Embedding Ethics in Neural Engineering: An Integrated Transdisciplinary Collaboration

For the past six years, we have led the ethics “thrust” (i.e., group) in an National Science Foundation (NSF) funded engineering research center focused on neural engineering (the Center for Neurotechnology or CNT). In this chapter, we describe our experiences working collaboratively with an interdisciplinary' team of neuroscientists, electrical engineers, neurosurgeons, and rehabilitation clinicians to explore the ethical implications of innovative neural engineering research and development. Our story provides a case study of integrating ethics in a scientific project and lessons learned in the process. We identify team attributes such as flexibility, perseverance, creativity, reflexivity, vigilance, and humility as significant features that contributed to the effectiveness of our interdisciplinary collaboration, and share challenges we experienced that are likely to be faced by many philosophers considering such “fieldwork,” regardless of the specific focus or arena of practical research.

Getting Started

In 2011, the NSF funded a grant to establish the Center for Sensorimotor Neural Engineering (CSNE) (the Center recently changed its name to the Center for Neurotechnology' or CNT)—a multi-site engineering research center, based at the University of Washington (UW), Seattle, with partner institutions at the Massachusetts Institute of Technology' (MIT) and San Diego State University (SDSU), as well as educational partners at Southwestern University', Spelman College, and Morehouse College. Its initial aim focused on combining robotics with neuroscience to develop brain-computer interfaces (BCI). Because the ultimate goal involved developing design principles for neural devices that could restore or augment human sensation and movement, the principal investigators recognized the potential significance of their work for broad philosophical questions related to what it is to be human and for ethical issues related to opening up new modes of access to and interventions on people’s brains (Denning et al. 2009). As a result, they contacted the Program on Ethics at the UW Department of Philosophy to look for potential collaborators.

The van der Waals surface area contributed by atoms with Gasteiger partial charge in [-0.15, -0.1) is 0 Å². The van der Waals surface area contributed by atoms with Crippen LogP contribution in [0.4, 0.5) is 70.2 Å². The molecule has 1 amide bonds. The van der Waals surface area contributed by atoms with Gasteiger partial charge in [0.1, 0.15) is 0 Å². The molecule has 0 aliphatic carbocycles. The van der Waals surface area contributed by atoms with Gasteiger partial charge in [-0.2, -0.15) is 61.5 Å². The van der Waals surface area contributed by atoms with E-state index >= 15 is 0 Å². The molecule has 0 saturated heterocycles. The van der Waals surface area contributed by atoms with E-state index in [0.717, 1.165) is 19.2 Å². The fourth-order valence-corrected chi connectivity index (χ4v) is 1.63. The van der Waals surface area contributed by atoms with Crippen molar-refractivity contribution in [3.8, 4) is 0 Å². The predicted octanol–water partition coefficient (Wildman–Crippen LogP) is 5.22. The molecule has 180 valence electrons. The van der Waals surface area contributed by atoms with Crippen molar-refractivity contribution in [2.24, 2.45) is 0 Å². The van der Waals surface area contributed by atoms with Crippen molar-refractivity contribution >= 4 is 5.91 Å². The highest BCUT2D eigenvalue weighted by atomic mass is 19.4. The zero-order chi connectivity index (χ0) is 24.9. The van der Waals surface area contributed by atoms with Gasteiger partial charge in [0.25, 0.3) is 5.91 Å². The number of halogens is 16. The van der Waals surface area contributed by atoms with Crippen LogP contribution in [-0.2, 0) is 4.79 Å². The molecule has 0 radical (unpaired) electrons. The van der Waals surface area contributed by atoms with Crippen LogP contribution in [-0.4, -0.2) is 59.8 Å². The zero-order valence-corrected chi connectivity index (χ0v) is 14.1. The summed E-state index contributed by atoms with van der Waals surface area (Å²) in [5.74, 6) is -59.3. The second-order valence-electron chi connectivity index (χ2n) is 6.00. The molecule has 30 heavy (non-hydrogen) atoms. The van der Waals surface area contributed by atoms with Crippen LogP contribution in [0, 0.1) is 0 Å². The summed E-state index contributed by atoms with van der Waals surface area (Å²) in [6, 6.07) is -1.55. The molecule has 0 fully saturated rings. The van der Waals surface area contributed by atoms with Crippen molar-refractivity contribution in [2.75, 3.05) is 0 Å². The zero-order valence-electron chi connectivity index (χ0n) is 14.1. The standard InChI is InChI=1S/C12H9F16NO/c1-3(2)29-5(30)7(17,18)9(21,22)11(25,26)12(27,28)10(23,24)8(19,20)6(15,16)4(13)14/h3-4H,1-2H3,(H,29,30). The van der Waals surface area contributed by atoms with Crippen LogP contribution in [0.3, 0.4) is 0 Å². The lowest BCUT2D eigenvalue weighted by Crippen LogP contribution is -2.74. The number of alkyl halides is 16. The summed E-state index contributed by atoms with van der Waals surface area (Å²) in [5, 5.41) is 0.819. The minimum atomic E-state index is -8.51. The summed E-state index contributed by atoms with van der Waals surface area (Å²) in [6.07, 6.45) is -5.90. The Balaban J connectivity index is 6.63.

Given this situation, our initial foray into this philosophical fieldwork project was relatively easy. We did not have to look for partners or initial funding; they came to us. Nonetheless, the specific content of the project, and the best method by which to pursue it, were completely undefined. The initial funding—a month’s summer salary for one philosophy faculty member, and $2000 summer stipends for four graduate students—involved a very' short internal grant proposal that was intentionally exploratory. Our aim was to figure out how we might best do ethics work in conjunction with neural engineers.

During that first summer, the ethics group met weekly to discuss papers exploring ethical issues with existing neural technology (for example, deep brain stimulators) (e.g., Klaming and Haselager 2013; Kraemer 2013); papers on a variety of present and future neural interventions (e.g., Clausen 2008); and papers focused on different models of ethics engagement in scientific practice (e.g., Fisher et al. 2006; Cho et al. 2008). We also attended CNT events— colloquium talks, student research groups, etc.—to try to get a better sense of what the scientists and engineers affiliated with the CNT were working on. We faced a steep learning curve and spent a fair amount of time just trying to work out what brain-computer interfaces are, given disagreement among the scientific community (Nijboer et al. 2013), and to what uses they might be put.